Emergency Preparation

Dealing With a Crisis: Sound Advice for Self-Storage Facility Managers

For self-storage managers, knowing how to respond swiftly and professionally to a crisis situation is imperative. Follow these guidelines so you’ll know how to react in case an injury, natural disaster, crime or other unexpected incident happens on your property.

Quick: What’s the first thing you would do if there was a fire at your self-storage facility? How would you handle a storm that caused flooding in your units or office? What would you do if you had a gas leak?

For self-storage managers, knowing how to respond swiftly and professionally to a crisis situation is imperative. You may not be able to avoid something catastrophic from happening, but you can take steps to ensure you handle these events in a calm, rational manner. Follow these guidelines so you’ll know how to react in case an accident, crime, disaster or other unexpected incident happens on your property.

Types of Crisis

When most people consider the definition of a crisis, they think of an earthquake, fire, flood, hurricane or tornado. However, a catastrophe can come in all shapes and sizes. Consider these incidents that happened recently at self-storage facilities:

  • While visiting her unit, a woman was pinned and killed by her own vehicle after she failed to put it in park.
  • A man committed suicide in a unit.
  • Two vehicles collided in a nearby intersection, sending one into a storage building and causing thousands of dollars of property damage.
  • A small plane collided with helicopter in mid-air, causing pieces of debris to rain down between storage buildings.

Each of these scenarios was unique and required a diverse response. When operating a storage facility, it’s important you’re prepared for anything that might come your way.

Have a Plan

The most important part of handling an emergency is to be prepared before it ever happens. Hopefully, you’ll never experience an accident, theft or natural disaster. However, it’s crucial to have a solid set of guidelines in place. Your written plan should include:

  • Contact information for emergency personnel as well as other pertinent agencies, such as the local electric, gas and water companies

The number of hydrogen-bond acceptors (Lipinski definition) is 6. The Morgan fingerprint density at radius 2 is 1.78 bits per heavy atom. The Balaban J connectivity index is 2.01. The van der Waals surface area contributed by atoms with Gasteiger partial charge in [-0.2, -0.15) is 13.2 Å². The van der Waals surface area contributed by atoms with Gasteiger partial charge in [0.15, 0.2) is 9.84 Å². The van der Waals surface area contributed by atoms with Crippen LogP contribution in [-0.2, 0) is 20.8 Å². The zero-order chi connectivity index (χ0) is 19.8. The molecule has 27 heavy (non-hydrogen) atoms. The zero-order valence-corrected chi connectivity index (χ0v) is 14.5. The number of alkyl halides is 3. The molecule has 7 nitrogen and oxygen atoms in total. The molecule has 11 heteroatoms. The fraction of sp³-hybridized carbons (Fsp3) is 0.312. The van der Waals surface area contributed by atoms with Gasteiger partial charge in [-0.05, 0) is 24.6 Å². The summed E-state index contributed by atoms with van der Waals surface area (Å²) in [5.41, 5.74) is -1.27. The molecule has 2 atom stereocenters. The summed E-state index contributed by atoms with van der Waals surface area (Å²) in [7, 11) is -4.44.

• An emergency escape route
  • Guidelines for data backup and company information from your computer system
  • Defined and assigned roles and responsibilities for all staff members
  • Insurance information, including the name and phone number of your agent
  • A plan for notifying tenants
  • A response—and who will give it—for media, if warranted

Keep your plan in a place that’s easy to access, and make sure you and your co-workers are familiar with it. There won’t be time to read through all the pages if a fire breaks out or the roof caves during a storm.

A few times each year, run through a mock emergency to ensure you’re prepared. You may even find ways to improve your response, so update your manual as appropriate. Some communities host crisis drills to help businesses be better prepared. Check with the local fire department, Red Cross chapter or city government to see if they have a checklist, drills, training or anything else that will help you be better equipped.

Minimize the Damage

Part of being prepared for a crisis is knowing how to minimize the loss and protect facility staff, property and customers. First, evacuate everyone to a safe area. Next, secure the area where the damage occurred to the best of your ability. This can often help prevent injuries and further property damage.

If possible, take any reasonable steps to prevent additional harm to the facility. This might include turning off the electricity, gas or water, moving stuff from a unit that’s leaking, or restricting access to a building. But only take these steps if it’s deemed safe to do so. In the case of a fire or earthquake, for example, it’s better to wait for emergency personnel.